Toyota believes hydrogen could reach sale price parity with hybrid by 2025
31 October 2017
31 October 2017
Japanese manufacturer Toyota has predicted that it will be able to sell hydrogen-powered vehicles for the same prices as an equivalent hybrid by 2025.
Currently, a mid-range Toyota Prius costs around €25,000, while the Mirai, a hydrogen car developed and launched by the manufacturer in 2015, is sold for around €74,000. However, this loses the company money once development costs are taken into account. Therefore, once costs are paid back, prices could drop to make it more economical for drivers to consider.
At the Tokyo Motor Show, the company’s officials revealed that they expect the next generation of hydrogen fuel technology to be substantially cheaper to produce, as well as more efficient. The expected growth of sales of the fuel across the automotive market will also help to bring prices down, in much the same way as they have with the electric vehicle (EV) market.
′In the early 2020s we will launch the next generation hydrogen fuel stack technology, and that will provide a substantial move forward,’ said Naomichi Hata, general manager of new business planning for Toyota. ′Today production of the Mirai is limited to 3,000 cars a year, but by 2025 we expect that figure to be ten times higher. As a result of these gains we expect the same car type to cost the same price whether it is a hybrid or powered by hydrogen.’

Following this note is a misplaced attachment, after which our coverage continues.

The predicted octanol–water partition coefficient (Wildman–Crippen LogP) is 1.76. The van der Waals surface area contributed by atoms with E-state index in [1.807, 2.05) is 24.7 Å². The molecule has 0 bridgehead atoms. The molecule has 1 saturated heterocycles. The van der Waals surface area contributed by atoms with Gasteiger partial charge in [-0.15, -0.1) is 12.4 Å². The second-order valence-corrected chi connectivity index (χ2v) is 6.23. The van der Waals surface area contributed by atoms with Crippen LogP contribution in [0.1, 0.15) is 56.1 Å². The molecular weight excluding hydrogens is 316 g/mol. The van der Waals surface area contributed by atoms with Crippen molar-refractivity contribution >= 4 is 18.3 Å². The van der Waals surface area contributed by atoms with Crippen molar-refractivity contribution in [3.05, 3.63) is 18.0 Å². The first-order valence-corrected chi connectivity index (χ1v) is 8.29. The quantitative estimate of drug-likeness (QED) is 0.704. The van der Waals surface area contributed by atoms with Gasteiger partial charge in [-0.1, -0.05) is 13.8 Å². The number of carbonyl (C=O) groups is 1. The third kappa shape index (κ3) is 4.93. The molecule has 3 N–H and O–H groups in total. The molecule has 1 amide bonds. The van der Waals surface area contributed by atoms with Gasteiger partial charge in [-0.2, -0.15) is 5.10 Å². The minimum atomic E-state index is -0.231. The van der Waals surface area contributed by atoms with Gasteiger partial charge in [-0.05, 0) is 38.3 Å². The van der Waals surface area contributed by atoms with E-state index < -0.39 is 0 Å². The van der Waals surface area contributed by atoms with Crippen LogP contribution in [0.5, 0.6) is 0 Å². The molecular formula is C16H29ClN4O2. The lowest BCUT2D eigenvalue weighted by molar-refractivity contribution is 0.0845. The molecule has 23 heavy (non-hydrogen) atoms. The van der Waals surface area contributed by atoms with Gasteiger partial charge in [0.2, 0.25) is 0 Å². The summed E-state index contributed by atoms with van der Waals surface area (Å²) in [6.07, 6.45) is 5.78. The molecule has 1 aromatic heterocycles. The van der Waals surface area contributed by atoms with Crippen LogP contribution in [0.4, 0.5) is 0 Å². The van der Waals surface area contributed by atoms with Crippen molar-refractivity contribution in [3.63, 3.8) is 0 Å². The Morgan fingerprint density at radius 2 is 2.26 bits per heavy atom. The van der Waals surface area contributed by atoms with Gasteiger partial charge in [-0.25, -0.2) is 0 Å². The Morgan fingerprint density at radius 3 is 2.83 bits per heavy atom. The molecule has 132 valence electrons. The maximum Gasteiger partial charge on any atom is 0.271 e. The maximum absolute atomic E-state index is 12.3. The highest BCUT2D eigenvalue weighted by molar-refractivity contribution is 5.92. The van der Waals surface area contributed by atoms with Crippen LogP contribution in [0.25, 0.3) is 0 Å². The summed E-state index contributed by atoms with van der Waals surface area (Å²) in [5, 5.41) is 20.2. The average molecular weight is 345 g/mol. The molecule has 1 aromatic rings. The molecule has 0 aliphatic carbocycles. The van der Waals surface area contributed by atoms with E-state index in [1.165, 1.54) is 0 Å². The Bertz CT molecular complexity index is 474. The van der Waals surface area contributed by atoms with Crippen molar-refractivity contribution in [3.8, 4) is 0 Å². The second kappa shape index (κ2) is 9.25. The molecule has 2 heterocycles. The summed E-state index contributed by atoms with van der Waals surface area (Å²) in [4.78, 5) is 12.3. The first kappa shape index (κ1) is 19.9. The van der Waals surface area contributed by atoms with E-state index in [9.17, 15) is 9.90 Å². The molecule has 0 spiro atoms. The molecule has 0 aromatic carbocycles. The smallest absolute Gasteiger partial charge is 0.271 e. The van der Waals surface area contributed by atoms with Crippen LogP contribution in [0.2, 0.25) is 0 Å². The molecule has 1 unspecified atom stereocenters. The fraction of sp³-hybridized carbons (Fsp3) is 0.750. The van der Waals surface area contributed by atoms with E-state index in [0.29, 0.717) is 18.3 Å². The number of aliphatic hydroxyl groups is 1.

Toyota revealed its Fine Comfort Ride concept vehicle at the show. Toyota believes this car will travel for 620 miles on a single tank of fuel, thanks to a 6kg capacity tank.
Meanwhile, the company is also unlikely to introduce another car with a diesel engine, instead focusing on hybrid power and electric vehicles, which it is continuing to develop despite its apathy to the technology.
While the company will still offer diesel in existing models, the car maker suggests it is reaching a point where no all-new car will launch with the technology.
Speaking at the Tokyo Motor Show, Toyota’s executive vice-president Didier Leroy said that he believes the firm is unlikely to offer diesel power on any new models from now on: ′My personal opinion – and this is my personal opinion – is no, we’ll not launch another diesel car,’ he told Auto Express.
′Of course, you could look at the much longer term but for now, for example, the recently refreshed Yaris that we started a few months ago, you cannot buy it any more with a diesel. There are some diesels for fleet customers because they asked for them, but retail customers cannot buy it with a diesel. And that car is 25% of Toyota sales in Europe. We also took the view, a long time ago, that we would not sell the C-HR model with a diesel engine.’